In this episode I talk about one tool that will help you customize exercises for your specific situation. Take your health into your own hands and use this tool to your advantage.
Core Balance Podcast. Episode 79.
What do you think your body would look and feel like if you continue to move like you did when you were a kid, before fitness became about treadmills and calories. There is a better way and now you've found it. Welcome to the Core Balance Podcast with your host Chris Janke-Bueno.
Hello and welcome to the podcast. So good to be here and I'm so glad you are here as well. Today I want to give you a tool that will really, really help you modify exercises as needed. So if you are doing a workout and let's say you are doing a compound exercise – a compound exercise basically means that you are working more than one joint at a time. For example a bench press is a compound exercise because you are moving the shoulders and the elbows at the same time. A bicep curl is not a compound exercise because you are only moving the elbow. There's no shoulder, there's no other joints that are moving. So that's an isolation exercise. So just so you know what we are talking about here.
If you are doing a compound exercise, a bench press, a squat, a row, a pull up, a lap pull down, anything like that where you are doing multiple joints, each of those because, just because of what it is, it's a compound exercise. Each of those is able to be broken up into parts. So we actually are able to take something like a squat, break it up into parts and so if there's part of the squat that you are not able to do we focus on an isolation movement that enables you to be able to do that compound move. For example if you are squatting down, you are bending your knees, you are bending at the hips, your ankles have to flex a little bit, your back has to stay in extension, all these things happen if you are starting to squat and all of a sudden your back starts to round, that's the one isolation move that we can start to focus on is that back positioning.
So your legs might be fine, your ankles are fine, your knees, your hips, everything is good but that back is rounding. So if I were to watch you do a squat and that happens I would say all right let's take a little break, let's take a tangent as we call it, kind of a detour and we need to work on these couple of exercises to start to engage your back muscles, start to teach you how to find those back muscles so that you can engage them and then we need to work them a little bit and then we will come back to the squat as kind of a test afterwards.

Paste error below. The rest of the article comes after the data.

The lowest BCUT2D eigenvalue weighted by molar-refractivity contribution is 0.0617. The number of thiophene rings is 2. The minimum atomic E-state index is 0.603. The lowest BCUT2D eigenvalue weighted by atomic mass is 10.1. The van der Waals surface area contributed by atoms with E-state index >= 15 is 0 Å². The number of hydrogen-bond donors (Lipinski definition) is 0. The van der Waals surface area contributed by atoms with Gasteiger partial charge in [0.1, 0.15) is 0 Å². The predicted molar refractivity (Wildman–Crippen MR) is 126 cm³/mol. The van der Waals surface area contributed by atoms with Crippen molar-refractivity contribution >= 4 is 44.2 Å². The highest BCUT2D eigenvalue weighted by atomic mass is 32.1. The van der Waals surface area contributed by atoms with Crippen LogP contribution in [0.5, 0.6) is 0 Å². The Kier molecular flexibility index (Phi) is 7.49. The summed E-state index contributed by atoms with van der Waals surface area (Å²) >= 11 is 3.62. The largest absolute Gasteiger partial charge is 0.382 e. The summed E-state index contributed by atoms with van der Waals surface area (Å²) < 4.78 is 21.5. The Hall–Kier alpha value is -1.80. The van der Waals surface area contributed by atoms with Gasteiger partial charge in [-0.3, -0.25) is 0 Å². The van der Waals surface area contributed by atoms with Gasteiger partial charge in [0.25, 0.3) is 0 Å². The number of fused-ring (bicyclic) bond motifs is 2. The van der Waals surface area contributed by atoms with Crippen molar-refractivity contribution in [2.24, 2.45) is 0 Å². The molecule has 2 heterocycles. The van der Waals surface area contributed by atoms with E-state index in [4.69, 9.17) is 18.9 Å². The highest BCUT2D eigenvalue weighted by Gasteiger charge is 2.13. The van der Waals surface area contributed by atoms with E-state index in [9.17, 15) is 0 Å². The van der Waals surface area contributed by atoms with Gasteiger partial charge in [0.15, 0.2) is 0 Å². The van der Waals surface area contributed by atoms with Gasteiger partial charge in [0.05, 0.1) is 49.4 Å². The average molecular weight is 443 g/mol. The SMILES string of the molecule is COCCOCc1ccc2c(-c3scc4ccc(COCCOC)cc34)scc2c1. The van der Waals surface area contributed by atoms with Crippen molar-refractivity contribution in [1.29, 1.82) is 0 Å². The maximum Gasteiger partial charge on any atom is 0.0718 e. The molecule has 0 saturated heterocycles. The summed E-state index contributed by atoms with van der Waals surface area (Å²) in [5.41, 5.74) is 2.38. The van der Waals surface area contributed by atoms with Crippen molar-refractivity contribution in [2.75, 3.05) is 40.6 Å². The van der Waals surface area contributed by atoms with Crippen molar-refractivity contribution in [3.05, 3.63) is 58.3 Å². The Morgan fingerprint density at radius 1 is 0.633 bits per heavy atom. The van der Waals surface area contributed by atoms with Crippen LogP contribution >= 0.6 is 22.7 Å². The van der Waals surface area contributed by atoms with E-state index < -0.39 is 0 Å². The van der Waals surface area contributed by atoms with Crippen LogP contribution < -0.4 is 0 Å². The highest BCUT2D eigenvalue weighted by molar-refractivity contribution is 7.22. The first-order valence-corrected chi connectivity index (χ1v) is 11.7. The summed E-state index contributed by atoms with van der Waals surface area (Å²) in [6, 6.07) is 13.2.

So every compound exercise has the ability to do this. For example if you are doing a pushup and you can't keep your shoulders in the right position. Maybe your elbows are you know pressing and relaxing, pressing, and that's just fine but your shoulder position, you know your shoulders are hiking up toward your ears or something else like that. In that case we could do shoulder isolation movements so every compound movement will tell us exactly what is deficient, what movement is deficient if we just know what to look for.
And you can even do this on yourself too. If you are doing a movement like let's stick with pushups here. You are doing a movement like pushups that involves the chest muscles, the front of the shoulder, the triceps, the abdominals and then all the way down the leg as stabilizers you know the abs the quads and the glutes as stabilizers, you can first step is you know that this is a compound exercise, there are multiple body parts, there are multiple muscles working and then let me take the next step and isolate those body parts one at a time so that they are all awake and they are all fired up and they are all ready to go. And then I can do the pushup to end. So the general direction – the general sequence is isolate then integrate. The first part of your exercise is, the first part of your workout is isolation moves and then gradually you start to integrate.
And again integration, the integration is harder so we need to isolate and kind of prep your body for that integration. The way I see it visually is it's almost like a family tree. The integration exercise or the compound exercise is like the grandparent and you know there are not that many, there are not that many exercises that are compound and but you have a lot of kids and grandkids kind of branching off of that grandparent and those are the isolation exercises. So and those are all the exercises that will make you better at that grandparent exercise. So if that makes sense visually that's a good way to represent that. So bottom line is if you are ever attempting any exercise and you know it's a compound exercise then you are going to need some kind of prep to get you there and it helps just to break that compound exercise into its parts. So ask yourself what are my ankles doing in this exercise. What are my knees doing? What are my hips? What are my shoulders doing? What is my back doing? And isolate each of those movements and create prep exercises in order to get you into those compound exercises.
Still have questions, ask me on Facebook and I may answer your question in a future podcast. Visit facebook.com/mycorebalance.
You’ve been listening to the Core Balance Podcast, I'm your host Chris Janke-Bueno. We'll talk again next time. Until then let's be fit, let's be healthy, let's be happy. It feels good to move, so keep moving.
Stop relying on willpower, motivational tricks, and pump-up strategies and learn how to top into your inner fitness fire with Chris' 60-minute audio book: Ignite Your Fitness Passion (published 2015)
Relieve your back pain with this easy-to-follow video program designed to get to the root cause of your pain: muscle imbalance. Check out the Back Pain Module.
Learn the basic principles that make a successful fitness program with Chris' 60-page book, Functional Strength: The Key To Pain-Free Movement (published 2008)